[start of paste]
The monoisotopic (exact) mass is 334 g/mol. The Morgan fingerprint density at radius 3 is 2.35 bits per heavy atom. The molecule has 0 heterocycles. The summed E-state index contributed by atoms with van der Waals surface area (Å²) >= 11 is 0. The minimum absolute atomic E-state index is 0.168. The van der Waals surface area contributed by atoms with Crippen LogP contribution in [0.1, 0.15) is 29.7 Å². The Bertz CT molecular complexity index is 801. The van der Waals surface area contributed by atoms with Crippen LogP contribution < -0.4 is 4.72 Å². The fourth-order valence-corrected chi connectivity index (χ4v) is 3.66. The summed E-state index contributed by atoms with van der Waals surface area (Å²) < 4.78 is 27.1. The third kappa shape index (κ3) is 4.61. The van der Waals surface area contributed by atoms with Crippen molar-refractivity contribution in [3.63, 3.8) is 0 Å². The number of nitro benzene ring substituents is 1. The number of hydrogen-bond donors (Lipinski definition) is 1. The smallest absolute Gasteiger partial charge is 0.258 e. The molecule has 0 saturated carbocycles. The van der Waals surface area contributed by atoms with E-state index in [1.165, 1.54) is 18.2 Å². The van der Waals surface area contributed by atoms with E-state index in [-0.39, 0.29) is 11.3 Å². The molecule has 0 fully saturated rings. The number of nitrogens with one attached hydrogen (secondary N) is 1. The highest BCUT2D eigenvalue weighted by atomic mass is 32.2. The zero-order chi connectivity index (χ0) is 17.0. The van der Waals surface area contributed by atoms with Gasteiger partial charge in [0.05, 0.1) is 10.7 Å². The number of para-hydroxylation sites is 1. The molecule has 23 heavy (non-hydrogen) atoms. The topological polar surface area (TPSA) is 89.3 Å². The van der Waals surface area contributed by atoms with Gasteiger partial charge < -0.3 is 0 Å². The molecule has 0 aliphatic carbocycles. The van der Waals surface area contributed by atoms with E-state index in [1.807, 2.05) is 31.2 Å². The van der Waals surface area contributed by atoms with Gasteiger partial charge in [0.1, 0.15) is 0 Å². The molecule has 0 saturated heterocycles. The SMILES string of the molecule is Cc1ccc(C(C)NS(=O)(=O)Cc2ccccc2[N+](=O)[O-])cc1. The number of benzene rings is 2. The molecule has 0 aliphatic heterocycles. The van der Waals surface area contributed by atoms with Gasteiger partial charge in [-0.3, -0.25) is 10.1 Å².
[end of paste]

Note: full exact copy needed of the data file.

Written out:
The monoisotopic (exact) mass is 334 g/mol. The Morgan fingerprint density at radius 3 is 2.35 bits per heavy atom. The molecule has 0 heterocycles. The summed E-state index contributed by atoms with van der Waals surface area (Å²) >= 11 is 0. The minimum absolute atomic E-state index is 0.168. The van der Waals surface area contributed by atoms with Crippen LogP contribution in [0.1, 0.15) is 29.7 Å². The Bertz CT molecular complexity index is 801. The van der Waals surface area contributed by atoms with Crippen LogP contribution < -0.4 is 4.72 Å². The fourth-order valence-corrected chi connectivity index (χ4v) is 3.66. The summed E-state index contributed by atoms with van der Waals surface area (Å²) < 4.78 is 27.1. The third kappa shape index (κ3) is 4.61. The van der Waals surface area contributed by atoms with Crippen molar-refractivity contribution in [3.63, 3.8) is 0 Å². The number of nitro benzene ring substituents is 1. The number of hydrogen-bond donors (Lipinski definition) is 1. The smallest absolute Gasteiger partial charge is 0.258 e. The molecule has 0 saturated carbocycles. The van der Waals surface area contributed by atoms with E-state index in [1.165, 1.54) is 18.2 Å². The van der Waals surface area contributed by atoms with E-state index in [-0.39, 0.29) is 11.3 Å². The molecule has 0 fully saturated rings. The number of nitrogens with one attached hydrogen (secondary N) is 1. The highest BCUT2D eigenvalue weighted by atomic mass is 32.2. The zero-order chi connectivity index (χ0) is 17.0. The van der Waals surface area contributed by atoms with Gasteiger partial charge in [0.05, 0.1) is 10.7 Å². The number of para-hydroxylation sites is 1. The molecule has 23 heavy (non-hydrogen) atoms. The topological polar surface area (TPSA) is 89.3 Å². The van der Waals surface area contributed by atoms with Gasteiger partial charge < -0.3 is 0 Å². The molecule has 0 aliphatic carbocycles. The van der Waals surface area contributed by atoms with E-state index in [1.807, 2.05) is 31.2 Å². The van der Waals surface area contributed by atoms with Gasteiger partial charge in [0.1, 0.15) is 0 Å². The molecule has 0 saturated heterocycles. The SMILES string of the molecule is Cc1ccc(C(C)NS(=O)(=O)Cc2ccccc2[N+](=O)[O-])cc1. The number of benzene rings is 2. The molecule has 0 aliphatic heterocycles. The van der Waals surface area contributed by atoms with Gasteiger partial charge in [-0.3, -0.25) is 10.1 Å².